Being HIPAA compliant isn’t optional and it matters to every healthcare business. But with careful attention and good network security, you can protect both your patients and your business.

How to send a HIPAA compliant email

These days, it would be unthinkable to operate any kind of business without email or other forms of electronic communication. And it’s a pretty standard practice among businesses of all sizes to at least be aware of security issues such as phishing, address spoofing, viruses, and spyware. For businesses that deal with protected health information (PHI) however, there is an added layer of security required.

We’re talking about the Health Insurance Portability and Accountability Act, most commonly known as HIPAA. HIPAA sets the standard for protecting sensitive data. All businesses dealing with PHI are required to make sure that physical, network, and administrative security measures are in place and kept in compliance.

Included in these considerations is handling HIPAA compliant email.

What’s involved?

HIPAA requires that PHI is secure both when it’s being sent and when it’s not. The email must be protected by levels of unique usernames and passwords for PCs and servers, and secure encryption procedures each time the information is sent or received.

This means that it’s not recommended to use common, free internet-based email services. If you do use an internet-based email service, you must have a signed Business Associate Agreement (BAA) which confirms that administrative, physical, and technical safeguards are being maintained. The BAA will generally cover the host server responsibility, but you’re still required to protect every other part of the email or transmission chain.

Encryption, particularly for stored files, is also your responsibility. There are many options available for encrypting data on your own computers, and failure to take steps to use encryption could result in heavy fines.

How to keep email secure

What to consider when setting up secure email procedures

  • Many email servers will encrypt emails from sender to recipient. If the recipient is not a client of that server, they are given the option to securely connect to the server in order to receive the email.
  • Patient portals allow for secure storage of PHI and other communications. An email is sent to the recipient informing them of an incoming message. They can then log in and securely receive the message.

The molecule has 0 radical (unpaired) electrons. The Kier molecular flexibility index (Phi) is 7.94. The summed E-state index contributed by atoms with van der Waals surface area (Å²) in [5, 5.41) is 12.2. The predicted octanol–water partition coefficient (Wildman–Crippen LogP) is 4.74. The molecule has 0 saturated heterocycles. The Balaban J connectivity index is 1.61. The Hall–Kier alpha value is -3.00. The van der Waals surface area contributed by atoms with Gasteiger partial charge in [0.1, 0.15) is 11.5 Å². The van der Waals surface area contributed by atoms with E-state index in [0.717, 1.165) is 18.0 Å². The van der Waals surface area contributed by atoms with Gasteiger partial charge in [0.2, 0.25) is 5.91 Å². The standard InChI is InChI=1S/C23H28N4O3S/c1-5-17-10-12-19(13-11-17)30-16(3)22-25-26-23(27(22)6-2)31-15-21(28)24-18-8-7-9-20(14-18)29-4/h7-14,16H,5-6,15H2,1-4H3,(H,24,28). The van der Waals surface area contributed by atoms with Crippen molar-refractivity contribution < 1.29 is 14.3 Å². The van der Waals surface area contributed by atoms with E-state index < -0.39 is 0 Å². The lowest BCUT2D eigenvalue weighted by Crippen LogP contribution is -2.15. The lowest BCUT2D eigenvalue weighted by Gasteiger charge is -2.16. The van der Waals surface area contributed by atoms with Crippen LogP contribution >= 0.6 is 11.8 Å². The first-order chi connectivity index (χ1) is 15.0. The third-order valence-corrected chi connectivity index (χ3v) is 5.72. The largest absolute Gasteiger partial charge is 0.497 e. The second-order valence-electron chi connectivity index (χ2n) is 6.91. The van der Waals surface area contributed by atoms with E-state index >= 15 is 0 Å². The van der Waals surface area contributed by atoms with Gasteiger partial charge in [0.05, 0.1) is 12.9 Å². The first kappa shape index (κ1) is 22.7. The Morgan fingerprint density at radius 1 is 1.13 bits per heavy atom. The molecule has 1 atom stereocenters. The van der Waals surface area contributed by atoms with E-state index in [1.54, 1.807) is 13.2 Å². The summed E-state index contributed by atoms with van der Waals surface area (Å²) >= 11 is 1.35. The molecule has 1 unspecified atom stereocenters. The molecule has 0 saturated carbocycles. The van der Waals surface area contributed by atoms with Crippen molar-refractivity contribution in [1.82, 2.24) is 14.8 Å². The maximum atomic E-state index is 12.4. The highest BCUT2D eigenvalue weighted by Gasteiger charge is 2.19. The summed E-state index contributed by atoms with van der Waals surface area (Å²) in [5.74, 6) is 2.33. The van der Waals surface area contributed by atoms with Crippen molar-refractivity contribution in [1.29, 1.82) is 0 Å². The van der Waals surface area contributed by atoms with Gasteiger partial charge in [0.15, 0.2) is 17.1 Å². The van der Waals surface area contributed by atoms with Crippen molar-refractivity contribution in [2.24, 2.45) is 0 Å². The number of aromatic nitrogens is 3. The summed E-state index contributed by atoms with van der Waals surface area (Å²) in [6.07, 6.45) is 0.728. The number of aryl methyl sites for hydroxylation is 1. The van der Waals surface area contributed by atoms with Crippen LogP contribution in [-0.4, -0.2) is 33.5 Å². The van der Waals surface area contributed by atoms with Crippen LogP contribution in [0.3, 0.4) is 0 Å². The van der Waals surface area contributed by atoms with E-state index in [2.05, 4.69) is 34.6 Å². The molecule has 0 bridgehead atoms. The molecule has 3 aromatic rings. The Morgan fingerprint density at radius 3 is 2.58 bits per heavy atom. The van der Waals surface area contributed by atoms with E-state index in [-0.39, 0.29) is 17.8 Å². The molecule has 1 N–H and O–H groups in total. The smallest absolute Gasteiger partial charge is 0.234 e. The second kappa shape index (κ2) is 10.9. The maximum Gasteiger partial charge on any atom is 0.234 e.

• When setting up your own email accounts, use strong password protections and possible 2-factor authentication.
  • While email disclaimers and confidentiality statements aren’t a guaranteed protection for you, said disclaimers should clearly state that the information sent is considered PHI and should be treated as such. This is not a replacement for encryption or other security measures.

What about the patients?

HIPAA realizes that you have no control over the email clients and security patients may use. The regulation states that as long as you’re using secure email and encryption on your end, you are not responsible for what happens on the patient’s end of things. Well… there are a few conditions:

  • You must have a fully secure, alternate option for patients to receive information (such as a patient portal).
  • You must inform patients that their personal email clients may not be secured. If they still want the information, it’s all right to send it.
  • You must document the above conditions.

Protecting different types of emails

Not all emails are sent from a provider’s office to a patient. Emails sent between doctors located in different locations, and not sharing a secured network or email server must also use encryption. Likewise, doctors who email PHI from their home computers to their work accounts must use encryption to avoid HIPAA violation. While in-office emails using the same secured email server don’t have to worry about additional encryption, remote access situations must follow encryption procedures.